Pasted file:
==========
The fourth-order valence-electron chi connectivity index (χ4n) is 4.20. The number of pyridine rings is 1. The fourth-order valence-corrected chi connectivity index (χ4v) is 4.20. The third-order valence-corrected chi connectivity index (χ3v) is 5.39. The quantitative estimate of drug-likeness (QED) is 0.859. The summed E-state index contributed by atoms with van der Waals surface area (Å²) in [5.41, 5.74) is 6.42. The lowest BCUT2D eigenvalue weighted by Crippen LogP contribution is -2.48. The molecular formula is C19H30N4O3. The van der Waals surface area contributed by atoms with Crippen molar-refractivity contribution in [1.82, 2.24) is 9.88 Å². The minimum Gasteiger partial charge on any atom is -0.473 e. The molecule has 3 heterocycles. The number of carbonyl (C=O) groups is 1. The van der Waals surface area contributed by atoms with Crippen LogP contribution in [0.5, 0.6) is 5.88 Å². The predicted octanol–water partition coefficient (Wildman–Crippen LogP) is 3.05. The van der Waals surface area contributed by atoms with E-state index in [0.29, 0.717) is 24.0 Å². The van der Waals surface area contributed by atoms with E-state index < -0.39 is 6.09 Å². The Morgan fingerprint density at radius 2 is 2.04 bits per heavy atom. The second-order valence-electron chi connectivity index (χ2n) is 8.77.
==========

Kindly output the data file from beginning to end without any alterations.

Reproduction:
The fourth-order valence-electron chi connectivity index (χ4n) is 4.20. The number of pyridine rings is 1. The fourth-order valence-corrected chi connectivity index (χ4v) is 4.20. The third-order valence-corrected chi connectivity index (χ3v) is 5.39. The quantitative estimate of drug-likeness (QED) is 0.859. The summed E-state index contributed by atoms with van der Waals surface area (Å²) in [5.41, 5.74) is 6.42. The lowest BCUT2D eigenvalue weighted by Crippen LogP contribution is -2.48. The molecular formula is C19H30N4O3. The van der Waals surface area contributed by atoms with Crippen molar-refractivity contribution in [1.82, 2.24) is 9.88 Å². The minimum Gasteiger partial charge on any atom is -0.473 e. The molecule has 3 heterocycles. The number of carbonyl (C=O) groups is 1. The van der Waals surface area contributed by atoms with Crippen LogP contribution in [0.5, 0.6) is 5.88 Å². The predicted octanol–water partition coefficient (Wildman–Crippen LogP) is 3.05. The van der Waals surface area contributed by atoms with E-state index in [0.29, 0.717) is 24.0 Å². The van der Waals surface area contributed by atoms with E-state index < -0.39 is 6.09 Å². The Morgan fingerprint density at radius 2 is 2.04 bits per heavy atom. The second-order valence-electron chi connectivity index (χ2n) is 8.77.